The Sound of the Ladies - Rosebud
Bruce Turnbull 14/06/2007
Becoming somewhat of a superhero in the underground acoustic scene, singer/songwriter Martin Austwick under his moniker The Sound of the Ladies has be the object of many an affection since the release of his fabulous “Tissue of Lies” EP. And now on the verge of releasing his latest slab of melancholic genius, Austwick will no doubt be putting smiles on faces faster than an abolition of government.
Following in the same steps, “Rosebud” and its four softly saccharine tracks ingrain the mind with their emotional interaction, seeping like a sodden blanket of accomplishment. With his gentle voice creeping over the secondary role of his guitar, the simple, quiescent approach is commendable due to its simplicity and how effective and infective his songs are. “Swimming Skills” being the most memorable, there is a sense of broken innocence haunting the tracks; their smooth, sweeping melodies and unfolding drama a perfect elixir to seeping wounds.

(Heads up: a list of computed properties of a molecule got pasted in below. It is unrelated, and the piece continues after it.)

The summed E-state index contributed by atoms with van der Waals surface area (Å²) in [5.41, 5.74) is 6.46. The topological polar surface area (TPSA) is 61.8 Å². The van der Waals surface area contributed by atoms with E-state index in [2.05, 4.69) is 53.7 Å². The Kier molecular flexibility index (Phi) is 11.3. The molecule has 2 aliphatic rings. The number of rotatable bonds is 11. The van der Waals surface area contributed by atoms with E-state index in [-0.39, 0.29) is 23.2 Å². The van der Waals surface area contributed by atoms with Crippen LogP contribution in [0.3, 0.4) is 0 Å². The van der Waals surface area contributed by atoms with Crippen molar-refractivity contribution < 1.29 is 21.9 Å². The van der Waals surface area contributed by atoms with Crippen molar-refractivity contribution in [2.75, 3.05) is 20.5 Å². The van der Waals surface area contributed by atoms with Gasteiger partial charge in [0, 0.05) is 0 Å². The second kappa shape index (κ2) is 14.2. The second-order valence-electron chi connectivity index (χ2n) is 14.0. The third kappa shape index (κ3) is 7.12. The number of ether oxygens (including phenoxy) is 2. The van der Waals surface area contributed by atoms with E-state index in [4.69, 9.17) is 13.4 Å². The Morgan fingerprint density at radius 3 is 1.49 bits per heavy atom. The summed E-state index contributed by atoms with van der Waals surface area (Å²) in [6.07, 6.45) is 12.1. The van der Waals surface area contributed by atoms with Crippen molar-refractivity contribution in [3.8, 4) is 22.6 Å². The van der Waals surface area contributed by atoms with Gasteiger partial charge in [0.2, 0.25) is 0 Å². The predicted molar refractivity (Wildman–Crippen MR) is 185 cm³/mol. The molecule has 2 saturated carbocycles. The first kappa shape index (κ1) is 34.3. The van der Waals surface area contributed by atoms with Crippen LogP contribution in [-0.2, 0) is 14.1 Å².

Austwick truly has a brilliant voice, and even though his performance here is a little restrained, the vocal lines still soar above the tenebrous melancholy. While making Jack Johnston look like a failing amateur, tracks like the apologetic “How You Could Have Been in Love with Me” and the seriously uncluttered effortlessness of “One of Those Girls” leave a distinct impression; taking you through the emotions of a man with so much pain to share, and certainly enough to go around.